In the ongoing debate over behavioral targeting methods online, the subject of consumer preference is a thorny issue. Most consumers don’t opt out of sharing their information with advertisers online. Is that because they don’t know how, or because they don’t care what happens with their info?
This Spring, ad network Fetchback instituted a new ad format that made it easier for consumers to opt-out of its advertising. So far fewer consumers are taking that route. If the data is to be believed, consumers don’t seem to mind sharing their data.
But unfortunately for advertisers, consumer sentiment may not have much sway with regulators when it comes to behavioral targeting.
Starting in June, Fetchback started adding a link to its ad units that sent consumers to a page explaining advertiser details, Fetchback contact info and gave an option to opt-out of
future Fetchback targeting. Since adding the links to its ads, Fetchback has seen fewer consumers withdraw from targeting.
The data is far from conclusive (the company only followed a two week sample), but it may help discount advertiser fears that users will flee if the choice to opt out of advertising is made more transparent.
In fact, many consumers are glad to part with personal data if it means that they will receive more relevant advertising.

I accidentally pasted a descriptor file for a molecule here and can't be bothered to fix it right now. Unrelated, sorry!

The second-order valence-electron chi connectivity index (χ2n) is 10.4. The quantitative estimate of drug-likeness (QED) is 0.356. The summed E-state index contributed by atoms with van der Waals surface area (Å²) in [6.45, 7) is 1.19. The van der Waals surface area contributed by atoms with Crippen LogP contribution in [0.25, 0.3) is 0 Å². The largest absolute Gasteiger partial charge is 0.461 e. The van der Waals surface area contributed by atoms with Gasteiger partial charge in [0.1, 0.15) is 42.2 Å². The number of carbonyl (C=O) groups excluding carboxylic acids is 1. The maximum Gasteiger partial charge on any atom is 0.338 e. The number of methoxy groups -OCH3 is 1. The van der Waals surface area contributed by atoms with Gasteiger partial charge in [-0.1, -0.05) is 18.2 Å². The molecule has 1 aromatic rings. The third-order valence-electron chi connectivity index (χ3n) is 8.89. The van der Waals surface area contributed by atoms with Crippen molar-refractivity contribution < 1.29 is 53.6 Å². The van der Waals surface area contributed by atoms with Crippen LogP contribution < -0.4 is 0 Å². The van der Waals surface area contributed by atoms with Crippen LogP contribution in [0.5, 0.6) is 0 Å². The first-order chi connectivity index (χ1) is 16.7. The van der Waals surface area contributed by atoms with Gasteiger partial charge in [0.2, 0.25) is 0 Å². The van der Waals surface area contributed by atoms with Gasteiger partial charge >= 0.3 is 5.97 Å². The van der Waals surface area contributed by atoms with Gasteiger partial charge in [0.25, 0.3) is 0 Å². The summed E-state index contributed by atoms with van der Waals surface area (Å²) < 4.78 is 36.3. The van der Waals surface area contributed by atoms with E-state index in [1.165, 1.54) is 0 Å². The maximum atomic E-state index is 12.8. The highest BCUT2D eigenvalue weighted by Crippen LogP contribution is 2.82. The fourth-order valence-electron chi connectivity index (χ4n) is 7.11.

Fetchback CEO Chad Little tells AdAge that advertisers need to make the process of opting out easier for people:
so focused on [the potential downside] you don’t actually think
about how it opens communication. Consumers don’t know how easily to
get in touch with the person
delivering the ad because they don’t know who’s delivering it…We are
trying to solve this problem by making privacy policies worded
toward the lowest common denominator.”
A bigger issue, however, is that the lowest common denominator is not paying attention to advertising at all. The number of web pages viewed every day and the sheer volume of fine print on privacy policies means that most people don’t read any of it.
The problem with a study like Fetchback’s (aside from its incredibly
short time period) is that it assumes that consumers are proactively
making a privacy decision when it comes to their new ad format. But the
issue with behavioral targeting going forward is that most consumers don’t really pay enough attention to ad targeting to make any decisions about it at all. Whatever the default option on targeting is online is the most likely scenario that most consumers will accept.
This is something at the forefront of the FTC’s investigation on the matter. David C. Vladeck, the new head of the Bureau of Consumer Protection has already called certain online tracking methods an “affront to dignity.” I’ve written about that previously here.
Consumer decisions may have little to do with the way the FTC rules on the matter of behavioral targeting. Those in Congress and other privacy advocates are trying to prevent data violations that result from a passive approach to online privacy that could happen years from now. The real problem lies in the fact that due to the sheer volume of data passing before them every day, most consumers
are leaving it up to someone else (advertisers or eventually the FTC)
to make privacy decisions for them.